The second is that I just want to say I am blown away by the maturity and adroitness of the activist movement (all of it, from the workers to the students). They remind me not of hippies - though there's a touch of Bob Dylan in them for sure - and not of union strikes or populists but of Gandhi-style nonviolent resistance (and as Gandhi said, there is nothing passive about nonviolent resistance - in that way too they are not held back by "Confucian values" in the more cliched, or even the true, sense. Even in true Confucianism it's on the leaders to do the right thing, there isn't much room for subjects to resist, even nonviolently). Someone has read up on the Indian independence movement, the Civil Rights movement, the LGBT rights movement, the women's suffrage movement, even as the impetus comes from within the strikers and activists themselves.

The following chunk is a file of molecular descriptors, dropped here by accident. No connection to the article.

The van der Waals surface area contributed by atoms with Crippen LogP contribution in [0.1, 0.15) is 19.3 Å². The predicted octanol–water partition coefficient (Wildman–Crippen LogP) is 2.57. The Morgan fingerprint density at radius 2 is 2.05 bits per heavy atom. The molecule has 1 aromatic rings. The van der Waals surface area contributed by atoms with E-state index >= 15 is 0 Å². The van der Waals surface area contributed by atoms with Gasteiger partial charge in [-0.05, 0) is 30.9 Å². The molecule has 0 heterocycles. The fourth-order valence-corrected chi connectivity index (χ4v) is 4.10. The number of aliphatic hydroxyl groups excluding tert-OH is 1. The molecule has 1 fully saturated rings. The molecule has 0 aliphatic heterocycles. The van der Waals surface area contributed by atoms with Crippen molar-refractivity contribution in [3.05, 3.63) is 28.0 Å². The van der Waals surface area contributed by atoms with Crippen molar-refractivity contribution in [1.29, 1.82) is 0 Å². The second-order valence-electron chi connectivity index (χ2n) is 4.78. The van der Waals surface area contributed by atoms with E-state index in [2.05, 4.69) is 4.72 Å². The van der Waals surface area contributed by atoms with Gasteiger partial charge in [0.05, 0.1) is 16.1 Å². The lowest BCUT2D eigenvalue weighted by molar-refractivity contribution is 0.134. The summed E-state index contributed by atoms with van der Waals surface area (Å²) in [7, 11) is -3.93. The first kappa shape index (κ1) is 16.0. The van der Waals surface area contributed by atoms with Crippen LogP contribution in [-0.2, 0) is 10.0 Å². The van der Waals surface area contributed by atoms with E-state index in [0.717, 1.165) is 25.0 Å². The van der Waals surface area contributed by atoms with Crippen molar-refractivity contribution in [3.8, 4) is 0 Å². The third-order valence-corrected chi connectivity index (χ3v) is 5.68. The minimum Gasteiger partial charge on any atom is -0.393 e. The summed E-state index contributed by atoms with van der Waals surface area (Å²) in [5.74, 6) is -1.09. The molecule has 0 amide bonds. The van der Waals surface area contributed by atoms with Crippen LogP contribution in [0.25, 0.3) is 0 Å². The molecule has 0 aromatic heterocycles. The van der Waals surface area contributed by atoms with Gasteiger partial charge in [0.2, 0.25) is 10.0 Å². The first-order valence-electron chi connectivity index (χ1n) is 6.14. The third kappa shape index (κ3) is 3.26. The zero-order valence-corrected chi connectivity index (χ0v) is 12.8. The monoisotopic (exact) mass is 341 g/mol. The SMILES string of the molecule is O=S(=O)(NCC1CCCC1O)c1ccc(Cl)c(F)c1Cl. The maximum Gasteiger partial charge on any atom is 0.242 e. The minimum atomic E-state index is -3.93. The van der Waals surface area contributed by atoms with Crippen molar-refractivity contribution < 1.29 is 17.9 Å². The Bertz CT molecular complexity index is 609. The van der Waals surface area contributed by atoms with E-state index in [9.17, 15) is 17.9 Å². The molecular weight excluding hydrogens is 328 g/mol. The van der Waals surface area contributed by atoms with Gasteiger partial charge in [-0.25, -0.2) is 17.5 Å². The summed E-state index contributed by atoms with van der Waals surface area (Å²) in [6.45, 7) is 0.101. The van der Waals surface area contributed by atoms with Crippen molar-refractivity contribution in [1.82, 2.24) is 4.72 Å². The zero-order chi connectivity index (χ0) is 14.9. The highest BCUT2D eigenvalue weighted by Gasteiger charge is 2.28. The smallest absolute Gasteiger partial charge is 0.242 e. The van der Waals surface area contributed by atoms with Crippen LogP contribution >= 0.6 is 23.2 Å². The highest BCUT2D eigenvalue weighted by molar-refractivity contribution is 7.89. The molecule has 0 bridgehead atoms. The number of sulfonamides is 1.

They are facing their problems with the only route available to them - the only route that has ever actually worked (look at history - it's rare that violence settles things well, though I can think of a few exceptions. Usually, the only way to get something done and build after you tear down the old order is nonviolent resistance). And they know it. I truly admire them for it.
There is absolutely nothing at all Confucian about that.